Kinesiologists study all aspects (psychological, physiological, biomechanical, historical, and sociological) of human movement in home, work, sport, and recreational settings.

Duties vary a lot in this field. In general, kinesiologists may:

  • design athletic equipment and treatment plans (based on client needs)
  • manage sports centres
  • work in sports management and promotion
  • work with athletes to improve their fitness and performance levels
  • coach or train athletes on proper mechanics
  • lead community health programs
  • teach kinesiology
  • test seniors’ fitness and mobility levels (to reduce and prevent accidents)
  • test clients’ fitness levels (to develop physical activity programs)
  • assess cardiac patients and recommend suitable levels of exercise (in consultation with a doctor)
  • develop rehabilitation programs (for people with movement disorders)
  • run workplace assessments (to reduce losses due to injury and to increase worker productivity).

Research kinesiologists may:

  • monitor patients during exercise intervention programs (to make sure the program produces the desired results)
  • use technology to run assessments and tests (such as electrocardiographs, metabolic systems, electromyography, biofeedback machines, slow-motion film, and videotapes)
  • study the physiological requirements of exercise and related performance and health outcomes
  • study the biomechanics and motor control of human movement
  • study factors that affect people’s commitment to fitness and rehab programs.

Clinical kinesiologists may:

  • assess body structures for problems (including muscular changes, cranial sutures, and spine and hip joints)
  • look for neurological and digestive causes of problems
  • identify the root causes of problems (to fix the problem and relieve symptoms)
  • use hands-on treatments to restore and reset the body.

Kinesiologists often work closely with other health and sport professionals.

Working Conditions
Updated Mar 31, 2018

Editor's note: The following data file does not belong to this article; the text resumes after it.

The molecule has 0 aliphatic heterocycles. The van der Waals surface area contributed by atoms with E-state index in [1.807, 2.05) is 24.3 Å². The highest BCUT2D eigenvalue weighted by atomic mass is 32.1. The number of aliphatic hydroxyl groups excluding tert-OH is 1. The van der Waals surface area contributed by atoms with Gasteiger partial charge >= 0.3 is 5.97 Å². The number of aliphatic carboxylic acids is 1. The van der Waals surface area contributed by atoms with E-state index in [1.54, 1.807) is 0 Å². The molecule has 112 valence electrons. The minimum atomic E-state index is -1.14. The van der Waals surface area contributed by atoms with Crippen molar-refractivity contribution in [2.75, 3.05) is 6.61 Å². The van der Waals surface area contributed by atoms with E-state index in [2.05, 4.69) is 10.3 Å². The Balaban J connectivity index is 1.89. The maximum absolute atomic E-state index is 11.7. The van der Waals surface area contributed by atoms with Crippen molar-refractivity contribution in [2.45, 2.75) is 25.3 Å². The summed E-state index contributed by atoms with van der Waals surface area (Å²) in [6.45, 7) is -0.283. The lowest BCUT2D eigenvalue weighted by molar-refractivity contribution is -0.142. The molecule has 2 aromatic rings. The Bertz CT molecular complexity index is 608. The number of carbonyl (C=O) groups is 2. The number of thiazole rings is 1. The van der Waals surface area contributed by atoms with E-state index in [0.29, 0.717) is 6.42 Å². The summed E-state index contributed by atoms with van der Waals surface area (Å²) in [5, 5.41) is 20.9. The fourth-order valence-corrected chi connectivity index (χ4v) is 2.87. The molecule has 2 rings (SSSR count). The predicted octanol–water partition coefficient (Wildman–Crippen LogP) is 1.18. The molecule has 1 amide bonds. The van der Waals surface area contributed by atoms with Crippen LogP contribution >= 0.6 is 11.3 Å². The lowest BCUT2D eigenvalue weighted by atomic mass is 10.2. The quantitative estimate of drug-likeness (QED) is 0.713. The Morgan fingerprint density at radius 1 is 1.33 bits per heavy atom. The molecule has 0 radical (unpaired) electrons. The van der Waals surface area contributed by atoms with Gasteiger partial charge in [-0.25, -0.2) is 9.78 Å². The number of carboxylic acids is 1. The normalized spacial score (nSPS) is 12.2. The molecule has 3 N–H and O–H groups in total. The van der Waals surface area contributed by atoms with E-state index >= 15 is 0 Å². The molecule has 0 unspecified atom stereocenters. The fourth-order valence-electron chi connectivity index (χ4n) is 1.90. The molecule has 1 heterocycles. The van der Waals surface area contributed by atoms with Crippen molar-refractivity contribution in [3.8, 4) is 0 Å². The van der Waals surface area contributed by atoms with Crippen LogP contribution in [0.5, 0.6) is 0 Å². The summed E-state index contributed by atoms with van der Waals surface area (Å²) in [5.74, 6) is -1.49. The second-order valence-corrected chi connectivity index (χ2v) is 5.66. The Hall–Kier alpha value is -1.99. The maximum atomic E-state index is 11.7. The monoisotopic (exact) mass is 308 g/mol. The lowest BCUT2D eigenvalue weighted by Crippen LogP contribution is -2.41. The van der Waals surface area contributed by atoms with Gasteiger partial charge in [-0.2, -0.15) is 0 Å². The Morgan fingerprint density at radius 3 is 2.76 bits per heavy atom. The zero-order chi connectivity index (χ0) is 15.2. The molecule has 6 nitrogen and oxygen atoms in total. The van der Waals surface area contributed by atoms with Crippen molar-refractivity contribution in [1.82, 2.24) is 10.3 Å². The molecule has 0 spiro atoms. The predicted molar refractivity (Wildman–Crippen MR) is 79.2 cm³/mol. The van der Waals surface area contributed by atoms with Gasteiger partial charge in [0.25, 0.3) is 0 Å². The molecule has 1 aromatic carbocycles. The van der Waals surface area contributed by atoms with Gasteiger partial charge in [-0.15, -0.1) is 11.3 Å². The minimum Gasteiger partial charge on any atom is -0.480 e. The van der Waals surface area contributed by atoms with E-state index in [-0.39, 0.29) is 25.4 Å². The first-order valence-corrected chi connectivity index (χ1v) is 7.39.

• Strength Required Lift over 20 kg

Kinesiologists may work outdoors or indoors. They can work in:

  • offices
  • labs
  • recreation centres
  • hospitals
  • schools
  • residential facilities.

The work can be physically demanding. Kinesiologists may do exercises with patients. They may need to move or lift patients who cannot exercise alone.

Research may involve long hours of studying computer output, collecting data, and monitoring exercise programs.

 

Traits & Skills
Updated Mar 31, 2018

Kinesiologists need to possess:

  • self-confidence
  • leadership skills
  • the ability to think critically
  • listening, speaking and writing skills
  • patience, tolerance and flexibility
  • an interest in keeping up with technology
  • teamwork skills
  • creativity and adaptability
  • an interest in scientific research.

They should enjoy working with people, using equipment, and solving problems.

In Alberta, this occupation is part of 1 or more 2011 National Occupational Classification (NOC) groups. If there are multiple related NOC groups, select a NOC heading to learn about each one.

Top 10 Skills Employers Are Looking For

Other professional occupations in therapy and assessment

2011 NOC: 3144

This chart shows which job skills are currently in highest demand for this occupational group. It was created using this occupation's 37 most recent Alberta job postings, collected between Nov 03, 2021 and Sep 27, 2022.

Review these skills to learn:

  • Whether or not this occupation matches your skill set
  • What training you may need to get these skills
  • What skills to highlight in your resumé, cover letter, and interview.